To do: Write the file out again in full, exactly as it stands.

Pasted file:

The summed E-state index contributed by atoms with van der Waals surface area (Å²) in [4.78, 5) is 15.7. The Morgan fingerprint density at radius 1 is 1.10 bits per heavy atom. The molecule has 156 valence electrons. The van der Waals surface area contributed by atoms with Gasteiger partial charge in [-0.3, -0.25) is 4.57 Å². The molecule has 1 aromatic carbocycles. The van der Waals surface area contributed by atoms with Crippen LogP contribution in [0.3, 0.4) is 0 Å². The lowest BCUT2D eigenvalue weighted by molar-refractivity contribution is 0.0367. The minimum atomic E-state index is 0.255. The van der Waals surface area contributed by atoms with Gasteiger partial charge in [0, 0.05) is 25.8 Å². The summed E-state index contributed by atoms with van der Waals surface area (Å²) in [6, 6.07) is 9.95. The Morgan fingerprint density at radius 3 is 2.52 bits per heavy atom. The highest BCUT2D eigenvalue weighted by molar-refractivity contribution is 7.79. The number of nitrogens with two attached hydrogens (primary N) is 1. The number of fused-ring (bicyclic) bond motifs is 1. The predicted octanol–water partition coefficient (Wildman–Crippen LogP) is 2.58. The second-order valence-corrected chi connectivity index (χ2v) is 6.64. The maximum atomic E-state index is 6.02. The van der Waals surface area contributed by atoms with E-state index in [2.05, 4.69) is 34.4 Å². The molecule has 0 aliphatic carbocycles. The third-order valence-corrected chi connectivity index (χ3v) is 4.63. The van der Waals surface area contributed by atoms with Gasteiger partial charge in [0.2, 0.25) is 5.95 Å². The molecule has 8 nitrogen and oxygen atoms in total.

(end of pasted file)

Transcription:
The summed E-state index contributed by atoms with van der Waals surface area (Å²) in [4.78, 5) is 15.7. The Morgan fingerprint density at radius 1 is 1.10 bits per heavy atom. The molecule has 156 valence electrons. The van der Waals surface area contributed by atoms with Gasteiger partial charge in [-0.3, -0.25) is 4.57 Å². The molecule has 1 aromatic carbocycles. The van der Waals surface area contributed by atoms with Crippen LogP contribution in [0.3, 0.4) is 0 Å². The lowest BCUT2D eigenvalue weighted by molar-refractivity contribution is 0.0367. The minimum atomic E-state index is 0.255. The van der Waals surface area contributed by atoms with Gasteiger partial charge in [0, 0.05) is 25.8 Å². The summed E-state index contributed by atoms with van der Waals surface area (Å²) in [6, 6.07) is 9.95. The Morgan fingerprint density at radius 3 is 2.52 bits per heavy atom. The highest BCUT2D eigenvalue weighted by molar-refractivity contribution is 7.79. The number of nitrogens with two attached hydrogens (primary N) is 1. The number of fused-ring (bicyclic) bond motifs is 1. The predicted octanol–water partition coefficient (Wildman–Crippen LogP) is 2.58. The second-order valence-corrected chi connectivity index (χ2v) is 6.64. The maximum atomic E-state index is 6.02. The van der Waals surface area contributed by atoms with E-state index in [2.05, 4.69) is 34.4 Å². The molecule has 0 aliphatic carbocycles. The third-order valence-corrected chi connectivity index (χ3v) is 4.63. The van der Waals surface area contributed by atoms with Gasteiger partial charge in [0.2, 0.25) is 5.95 Å². The molecule has 8 nitrogen and oxygen atoms in total.